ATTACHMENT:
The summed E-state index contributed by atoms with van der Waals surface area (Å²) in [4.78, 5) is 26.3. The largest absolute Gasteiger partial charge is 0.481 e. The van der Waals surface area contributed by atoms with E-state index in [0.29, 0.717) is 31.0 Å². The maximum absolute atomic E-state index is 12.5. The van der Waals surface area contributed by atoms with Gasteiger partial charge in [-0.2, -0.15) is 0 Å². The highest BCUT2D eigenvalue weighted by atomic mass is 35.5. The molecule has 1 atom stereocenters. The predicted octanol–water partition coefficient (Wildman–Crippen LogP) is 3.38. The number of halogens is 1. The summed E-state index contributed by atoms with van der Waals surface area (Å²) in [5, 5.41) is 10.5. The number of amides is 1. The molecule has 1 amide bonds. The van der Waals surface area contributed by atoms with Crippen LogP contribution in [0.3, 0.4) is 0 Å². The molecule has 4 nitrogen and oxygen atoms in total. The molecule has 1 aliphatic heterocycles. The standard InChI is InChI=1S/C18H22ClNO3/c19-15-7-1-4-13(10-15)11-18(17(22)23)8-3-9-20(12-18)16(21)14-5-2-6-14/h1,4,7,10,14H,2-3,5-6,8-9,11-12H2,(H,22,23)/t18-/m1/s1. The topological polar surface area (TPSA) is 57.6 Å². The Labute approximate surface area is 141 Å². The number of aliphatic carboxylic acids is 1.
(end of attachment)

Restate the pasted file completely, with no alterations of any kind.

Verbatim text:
The summed E-state index contributed by atoms with van der Waals surface area (Å²) in [4.78, 5) is 26.3. The largest absolute Gasteiger partial charge is 0.481 e. The van der Waals surface area contributed by atoms with E-state index in [0.29, 0.717) is 31.0 Å². The maximum absolute atomic E-state index is 12.5. The van der Waals surface area contributed by atoms with Gasteiger partial charge in [-0.2, -0.15) is 0 Å². The highest BCUT2D eigenvalue weighted by atomic mass is 35.5. The molecule has 1 atom stereocenters. The predicted octanol–water partition coefficient (Wildman–Crippen LogP) is 3.38. The number of halogens is 1. The summed E-state index contributed by atoms with van der Waals surface area (Å²) in [5, 5.41) is 10.5. The number of amides is 1. The molecule has 1 amide bonds. The van der Waals surface area contributed by atoms with Crippen LogP contribution in [0.3, 0.4) is 0 Å². The molecule has 4 nitrogen and oxygen atoms in total. The molecule has 1 aliphatic heterocycles. The standard InChI is InChI=1S/C18H22ClNO3/c19-15-7-1-4-13(10-15)11-18(17(22)23)8-3-9-20(12-18)16(21)14-5-2-6-14/h1,4,7,10,14H,2-3,5-6,8-9,11-12H2,(H,22,23)/t18-/m1/s1. The topological polar surface area (TPSA) is 57.6 Å². The Labute approximate surface area is 141 Å². The number of aliphatic carboxylic acids is 1.